What Blackout Poetry actually is, versus what I think it is, could be two completely different things. I could Google a definition of it, but I can’t be arsed.
My interpretation of Blackout Poetry is where you take an original piece of text, then ‘black out’ the majority of the text to create a new piece of text. Kind of like what Mi6 does to official government documents.
I reckon folks got a bit bored of doing this after a while, so they started adding colour and doodling around the highlighted text to add a bit of spice to it.
As you’ve probably noticed by now, the original source material for my Blackout Poetry is a Harry Potter novel by J.K. Rowling. Now, before J.K. fans become apoplectic with rage for desecrating one of her sacred tomes, in my defence, the edition I had was damaged beyond use. (I.E. Some of the pages were waterlogged and were illegible.) Plus we had another copy.
As we all know, books are only meant to be read. Unless it’s a colouring book. In which case, you can, well… colour it in. Or a sketchbook. You can’t really read that either. Or a photography book… Look, the point is, I don’t advocate destroying perfectly readable books for the sake of art. Unless, of course, it was written by Piers Morgan.
The text you leave highlighted – or legible, doesn’t have to make sense if you don’t want it to. The point of this exercise is to practise a bit of mindfulness.
Just pull out a few words that speak to you then doodle around them. You can use felt tips, pencil crayons, watercolours, pastels, collage, acrylics, whatever you like.
You can do abstract shapes, geometric patterns or something more illustrative and representative.
Obviously, actually composing a compelling piece of blackout poetry out of existing text can be quite challenging, but that’s not really the purpose of this exercise. This is to lose yourself in the act of creating something new and different out of something that already exists. A creative springboard if you like.
The original text doesn’t have to be from a book either. You can use a newspaper or magazine. Or your granny’s will. Whatever’s handy.
I’ve done this mindulness exercise with patients at the hospital, adult art groups and children alike.
And remember, don’t worry about the end result, it’s the act of doing that’s important. Losing yourself in the process is the objective.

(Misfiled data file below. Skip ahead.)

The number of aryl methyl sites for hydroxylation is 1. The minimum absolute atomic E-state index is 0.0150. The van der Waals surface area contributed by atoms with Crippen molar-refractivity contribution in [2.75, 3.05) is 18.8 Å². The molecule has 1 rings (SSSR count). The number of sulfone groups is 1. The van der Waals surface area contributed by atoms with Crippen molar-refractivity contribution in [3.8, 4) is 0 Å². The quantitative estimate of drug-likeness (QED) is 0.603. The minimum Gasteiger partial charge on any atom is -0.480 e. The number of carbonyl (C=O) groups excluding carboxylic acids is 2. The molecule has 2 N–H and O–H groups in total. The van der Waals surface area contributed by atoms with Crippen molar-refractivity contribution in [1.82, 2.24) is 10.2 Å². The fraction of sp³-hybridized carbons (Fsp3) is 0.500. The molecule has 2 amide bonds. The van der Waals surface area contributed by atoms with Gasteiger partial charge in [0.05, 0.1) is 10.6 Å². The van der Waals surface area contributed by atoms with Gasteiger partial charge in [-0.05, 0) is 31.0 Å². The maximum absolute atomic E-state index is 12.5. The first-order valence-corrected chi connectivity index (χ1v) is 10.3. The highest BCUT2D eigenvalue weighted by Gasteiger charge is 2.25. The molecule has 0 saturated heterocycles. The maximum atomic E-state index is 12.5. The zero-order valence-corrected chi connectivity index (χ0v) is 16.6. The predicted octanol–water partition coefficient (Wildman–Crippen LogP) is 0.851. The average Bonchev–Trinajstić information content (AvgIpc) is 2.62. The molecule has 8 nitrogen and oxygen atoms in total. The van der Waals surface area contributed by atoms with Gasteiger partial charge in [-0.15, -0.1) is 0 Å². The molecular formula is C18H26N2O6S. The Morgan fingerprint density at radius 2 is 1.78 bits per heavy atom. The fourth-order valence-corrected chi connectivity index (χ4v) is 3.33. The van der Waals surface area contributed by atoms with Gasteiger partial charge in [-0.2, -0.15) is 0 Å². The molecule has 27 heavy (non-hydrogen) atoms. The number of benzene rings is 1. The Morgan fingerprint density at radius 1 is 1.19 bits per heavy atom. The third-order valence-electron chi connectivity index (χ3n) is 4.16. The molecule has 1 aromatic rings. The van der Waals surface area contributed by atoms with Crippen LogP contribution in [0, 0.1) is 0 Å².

Now get out there and start ripping up your mam’s latest thriller.
You’d be forgiven for thinking that the headline would be better suited to a sergeant major bellowing out orders to a squad of pertrified 17-year-olds before marching into a hail of enemy machinegun fire.
Thankfully, it’s not a post about being an automaton, but unleashing your creative unconscious.
It was the theme for a little art session I did at the hospital last week.
I do go on a bit about enjoying the process of making art rather than worrying about the end result of what you produce. This is one of those activities.
First of all, we made blank A6 booklets out of photocopy paper that I liberated from the nurses’ office.
Next, we opened the book to the centre spread and drew around our non dominant hand. We wrote a word in each finger. The first word that sprang to mind when I said these five words: A colour, a shape, a place, an object and an emotion.
Then we left that there. We’d come back to it later.
I had lots of bits of paper: wallpaper, gift wrapping, tissue, text, brochures, off cuts of painted pieces, old marbling samples, etc.
I asked participants to tear pieces of paper up randomly and stick them down with a glue stick. Don’t think about trying to make it represent anything – just do it and move on to the next page. Put down as much or as little as you like.
When you’ve finished, go back to the first page and look at it. Turn it around. Look at it from different angles. See if it suggests anything to you. It might, it might not. Embellish the images with felt tips (or paint). It may represent something, or it might be something abstract or graphic.
I’m a great believer in letting your unconscious have fun. In the same way that you don’t tell your heart to beat or your lungs to breathe, don’t tell your hands what shape to tear or what marks to make. Let your unconscious do it. Let’s face it, it’s done pretty well so far. If you’re going to trust it with running your organs I reckon it’ll be okay with a bit of gluing and sticking.
It doesn’t have to be all about images. If words spring to mind, write them down. Write a poem or a piece of prose.
If nothing comes to mind, just doodle.
Pareidolia is the term used to describe when we see images in things that aren’t really there. (Such as bunnies in clouds or a face on the moon.)
Try writing a Positive Log. Like it says, a Positive Log is not a ‘To Do’ list. A ‘To do’ list is something you put pressure on yourself to accomplish in order for you to feel that you have had a productive day. A Positive Log is a list of things that you have achieved that day.
If you suffer from a mental illness even doing the most basic things, like brushing your teeth or having a shower, can take a great deal of effort. So congratulate yourself for it. And take heart that you’re on the road to recovery. Before you know it, you’ll have built up enough strength and energy to start making ‘To Do’ lists.
Right then, remember the hand that you drew around at the beginning? Well, while you were busy gluing and sticking, your unconscious was juggling those words around. So, using the words as inspiration, I asked participants to write a paragraph using all five words. They didn’t have to be in the order they wrote them down.
There you are, a fun little activity to wile away an hour or two.
So, go and liberate some paper from the shackles of bureaucratic servitude from whence it is imprisoned in the copier tray and send it forth to the elysium fields of creativity.